affect


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Related to affect: effect

affect

 [af´ekt]
the external expression of emotion attached to ideas or mental representations of objects. see also mood.
blunted affect severe reduction in the intensity of affect; a common symptom of schizophrenic disorders.
constricted affect restricted affect.
flat affect lack of emotional expression.
inappropriate affect affect that is incongruent with the situation or with the content of a patient's ideas or speech.
labile affect that characterized by rapid changes in emotion unrelated to external events or stimuli.
restricted affect reduction in the intensity of affect, to a somewhat lesser degree than is characteristic of blunted affect.

af·fect

(af'fekt), Do not confuse this word with effect.
The emotional feeling, tone, and mood attached to a thought, including its external manifestations.
[L. affectus, state of mind, fr. afficio, to have influence on]

affect

/af·fect/ (af´ekt) the external expression of emotion attached to ideas or mental representations of objects.

affect

(ə-fĕkt′)
tr.v. af·fected, af·fecting, af·fects
To attack or infect, as a disease: Rheumatic fever can affect the heart.
n. (ăf′ĕkt′)
Feeling or emotion, especially as manifested by facial expression or body language: "The soldiers seen on television had been carefully chosen for blandness of affect" (Norman Mailer).

affect

[əfekt′]
Etymology: L, affectus, influence
an outward, observable manifestation of a person's expressed feelings or emotions, such as flat, blunted, bland, or bright. affective, adj.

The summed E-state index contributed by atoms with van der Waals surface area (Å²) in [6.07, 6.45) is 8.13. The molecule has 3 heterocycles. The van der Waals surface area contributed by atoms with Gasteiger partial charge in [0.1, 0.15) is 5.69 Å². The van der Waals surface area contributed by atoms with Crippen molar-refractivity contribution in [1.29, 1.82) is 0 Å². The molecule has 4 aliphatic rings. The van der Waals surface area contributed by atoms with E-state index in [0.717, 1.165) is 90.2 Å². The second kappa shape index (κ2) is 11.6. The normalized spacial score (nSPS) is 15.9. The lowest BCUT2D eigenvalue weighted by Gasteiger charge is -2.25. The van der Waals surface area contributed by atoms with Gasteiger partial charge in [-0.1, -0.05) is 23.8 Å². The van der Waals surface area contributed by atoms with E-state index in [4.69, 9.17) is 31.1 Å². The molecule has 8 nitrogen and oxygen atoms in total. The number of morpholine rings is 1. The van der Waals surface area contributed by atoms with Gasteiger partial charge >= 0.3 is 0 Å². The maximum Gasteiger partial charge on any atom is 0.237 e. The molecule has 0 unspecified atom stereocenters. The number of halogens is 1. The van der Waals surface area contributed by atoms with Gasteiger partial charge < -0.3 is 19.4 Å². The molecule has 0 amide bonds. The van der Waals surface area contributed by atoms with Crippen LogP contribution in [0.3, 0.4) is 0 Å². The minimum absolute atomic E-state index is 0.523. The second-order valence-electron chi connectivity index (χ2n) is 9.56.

Affect

(1) The observable mental or emotional state of a person. The normal range of expressed affect varies considerably between different cultures and even within the same culture.
Examples Sadness, fear, joy, anger.
Modifiers Euphoric, irritable, constricted, blunted, flat, inappropriate, labile, dramatic, sad.
(2) The subjective experience of emotion accompanying an idea or mental representation, loosely synonymous with feeling, emotion, or mood.

affect

Psychiatry
1. The observed emotional state of a Pt, which may be modified by such adjectives as blunted, dramatic, labile, sad.
2. The subjective experience of emotion accompanying an idea or mental representation; affect is loosely synonymous with feeling, emotion, or mood. See Emotion, Flat affect, Inappropriate affect, Mood.

af·fect

(a'fekt)
The emotional feeling, tone, and mood attached to a thought, including its external manifestations; especially as demonstrated by postural and facial expressions.
[L. affectus, state of mind, fr. afficio, to have influence on]

affect

Mood or emotion. The word is often used to describe the external signs of emotion, as perceived by another person.

Affect

An observed emotional expression or response. In some situations, anxiety would be considered an inappropriate affect.
Mentioned in: Anxiety

affect